Gas Line Repair Puts Homeowner at Risk of Economic Shock

Gas Line Repair Puts Homeowner at Risk of Economic Shock

Shannon, a Southern California Gas customer, was at risk of economic shock when learned she had a problem with her gas service line. Service was temporarily discontinued to her home after a leak was detected. 

“The gas company could detect that there was extra gas being used,” Shannon said.

An Unexpected Repair is an Unexpected Expense

Without gas service, Shannon was unable to enjoy many of her home’s basic necessities in the interest of health and safety. Returning service would cost thousands of dollars, putting her at risk of economic shock.

Economic Shock

Shannon’s situation isn’t unusual – more than 50 percent of American homeowners needed a home systems repair over a 12-month period, according to the Winter 2019 edition of HomeServe’s Biannual State of the Home survey. These situations can cause economic shock, a large and unexpected expense that negatively impacts a household.

Economic shock is even more common than emergency home repairs, with 60 percent of U.S. households having experienced economic shock, such as emergency home repairs, within a year, according to The Pew Trusts. Unfortunately, more than a third of homeowners have $500 or less set aside for home repairs.

A repair like the one Shannon needed could cost, on average, $20 to $30 per foot, but up to $75 per foot, depending on the work done. Luckily for Shannon, SoCal Gas had partnered with HomeServe, a leading provider of home repair solutions, and Shannon had enrolled in HomeServe’s service line protection program.

HomeServe Offers a Solution

“When we found out there was a problem and the gas was turned off, we called HomeServe,” Shannon said. “They contacted a plumbing company to come out and determine the problem.”

Economic shock

HomeServe dispatched a licensed and insured network plumber, Frassica Inc., to Shannon’s home. The line was old and deteriorated – dating to the late 1960s when the home was constructed – and needed replaced from house to meter.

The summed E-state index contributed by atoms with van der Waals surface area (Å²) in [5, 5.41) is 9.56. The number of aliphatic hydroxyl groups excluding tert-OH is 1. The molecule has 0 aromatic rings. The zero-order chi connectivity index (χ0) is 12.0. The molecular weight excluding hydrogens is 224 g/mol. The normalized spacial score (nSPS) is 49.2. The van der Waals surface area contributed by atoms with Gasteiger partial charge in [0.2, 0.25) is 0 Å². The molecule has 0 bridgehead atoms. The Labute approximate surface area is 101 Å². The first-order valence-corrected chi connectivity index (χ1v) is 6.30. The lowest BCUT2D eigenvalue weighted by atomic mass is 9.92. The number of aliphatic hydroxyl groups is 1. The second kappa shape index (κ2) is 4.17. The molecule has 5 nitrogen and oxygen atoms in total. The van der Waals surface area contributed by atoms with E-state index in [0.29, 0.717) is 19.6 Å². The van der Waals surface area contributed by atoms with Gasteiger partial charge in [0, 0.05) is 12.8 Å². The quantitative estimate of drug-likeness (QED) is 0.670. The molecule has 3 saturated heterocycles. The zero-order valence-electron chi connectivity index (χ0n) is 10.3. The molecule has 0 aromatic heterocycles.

“[HomeServe] does whatever they can to make sure the customer’s necessities are met,” John, a Frassica technician, said. “HomeServe goes above and beyond to do what needs to be done; the best warranty company that you could work for.”   

The job included extensive concrete work and 250 feet of trenching, which would have cost $10,000 to $15,000, a substantial economic shock.

Save Money and Worry With a Policy

“With HomeServe, they are saving a tremendous amount of money,” Ken McCarthy, Frassica owner, said. “We’ve had to cut multiple sections of concrete and dig trenches. Some people couldn’t afford to pay for this, but that’s the value of HomeServe. For a nominal monthly fee, they’re covered when projects like this come up, and they get good value.

“These types of plumbing failures happen. I own a plumbing company, and I also have a HomeServe policy. Anyone who is a homeowner has experienced plumbing failures or will.”

Shannon knew the job would be large but didn’t realize the extent of the work.

“It was a much bigger job than we anticipated, but there was no out-of-pocket [costs],” she said. “The entire repair is being covered by HomeServe.”

Shannon was happy to have service returned, free of the worry of economic shock.

“I’m very satisfied with HomeServe,” she said. “I would absolutely recommend this type of warranty because you truly don’t know when something is going to go wrong. They came through for us and saved us a lot of money.”

Economic Shock Can Catch Consumers Unaware

Energy consumers want engagement and for utilities to provide solutions. As the industry goes through a rebranding period, many energy providers are looking to utilize their own expertise and resources to expand their offerings in synergistic ways.

Position Yourself as a Trusted Partner

Home energy analysis and energy efficient rebates programs are great ways to position your utility as a trusted partner, but they lack human touch and nothing makes them stand out from what every other energy provider offers. This is why utilities are turning to affinity partnerships to expand their service offerings.